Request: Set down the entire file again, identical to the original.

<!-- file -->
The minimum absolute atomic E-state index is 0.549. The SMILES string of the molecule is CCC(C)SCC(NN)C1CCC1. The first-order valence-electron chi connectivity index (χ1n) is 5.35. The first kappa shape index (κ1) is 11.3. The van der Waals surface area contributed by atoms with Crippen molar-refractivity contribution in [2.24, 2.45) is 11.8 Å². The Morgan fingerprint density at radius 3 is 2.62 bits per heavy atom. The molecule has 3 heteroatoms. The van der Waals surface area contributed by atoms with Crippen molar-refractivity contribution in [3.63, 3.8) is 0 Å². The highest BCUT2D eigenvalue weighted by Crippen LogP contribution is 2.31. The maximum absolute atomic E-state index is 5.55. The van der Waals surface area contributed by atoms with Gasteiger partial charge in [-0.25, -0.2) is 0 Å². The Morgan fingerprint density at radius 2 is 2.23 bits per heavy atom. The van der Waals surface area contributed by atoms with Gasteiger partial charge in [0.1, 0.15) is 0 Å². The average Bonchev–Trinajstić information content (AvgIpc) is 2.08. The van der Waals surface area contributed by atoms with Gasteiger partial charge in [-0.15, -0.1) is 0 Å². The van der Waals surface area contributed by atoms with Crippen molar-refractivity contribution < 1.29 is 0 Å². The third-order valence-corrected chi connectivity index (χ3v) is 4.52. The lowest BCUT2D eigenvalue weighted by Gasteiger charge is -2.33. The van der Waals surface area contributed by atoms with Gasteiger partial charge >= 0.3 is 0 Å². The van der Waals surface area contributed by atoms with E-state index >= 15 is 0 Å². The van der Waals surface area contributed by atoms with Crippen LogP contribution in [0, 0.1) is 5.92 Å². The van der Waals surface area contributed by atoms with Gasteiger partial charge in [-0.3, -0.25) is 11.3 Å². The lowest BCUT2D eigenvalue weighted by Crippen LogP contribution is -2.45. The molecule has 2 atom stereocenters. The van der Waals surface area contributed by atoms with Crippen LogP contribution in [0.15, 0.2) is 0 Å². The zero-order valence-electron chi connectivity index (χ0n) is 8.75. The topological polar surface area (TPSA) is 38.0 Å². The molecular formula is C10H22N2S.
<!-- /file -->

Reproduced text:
The minimum absolute atomic E-state index is 0.549. The SMILES string of the molecule is CCC(C)SCC(NN)C1CCC1. The first-order valence-electron chi connectivity index (χ1n) is 5.35. The first kappa shape index (κ1) is 11.3. The van der Waals surface area contributed by atoms with Crippen molar-refractivity contribution in [2.24, 2.45) is 11.8 Å². The Morgan fingerprint density at radius 3 is 2.62 bits per heavy atom. The molecule has 3 heteroatoms. The van der Waals surface area contributed by atoms with Crippen molar-refractivity contribution in [3.63, 3.8) is 0 Å². The highest BCUT2D eigenvalue weighted by Crippen LogP contribution is 2.31. The maximum absolute atomic E-state index is 5.55. The van der Waals surface area contributed by atoms with Gasteiger partial charge in [-0.25, -0.2) is 0 Å². The Morgan fingerprint density at radius 2 is 2.23 bits per heavy atom. The van der Waals surface area contributed by atoms with Gasteiger partial charge in [0.1, 0.15) is 0 Å². The average Bonchev–Trinajstić information content (AvgIpc) is 2.08. The van der Waals surface area contributed by atoms with Gasteiger partial charge in [-0.15, -0.1) is 0 Å². The van der Waals surface area contributed by atoms with Crippen molar-refractivity contribution < 1.29 is 0 Å². The third-order valence-corrected chi connectivity index (χ3v) is 4.52. The lowest BCUT2D eigenvalue weighted by Gasteiger charge is -2.33. The van der Waals surface area contributed by atoms with Gasteiger partial charge >= 0.3 is 0 Å². The van der Waals surface area contributed by atoms with E-state index >= 15 is 0 Å². The van der Waals surface area contributed by atoms with Crippen LogP contribution in [0, 0.1) is 5.92 Å². The van der Waals surface area contributed by atoms with Gasteiger partial charge in [-0.3, -0.25) is 11.3 Å². The lowest BCUT2D eigenvalue weighted by Crippen LogP contribution is -2.45. The molecule has 2 atom stereocenters. The van der Waals surface area contributed by atoms with Crippen LogP contribution in [0.15, 0.2) is 0 Å². The zero-order valence-electron chi connectivity index (χ0n) is 8.75. The topological polar surface area (TPSA) is 38.0 Å². The molecular formula is C10H22N2S.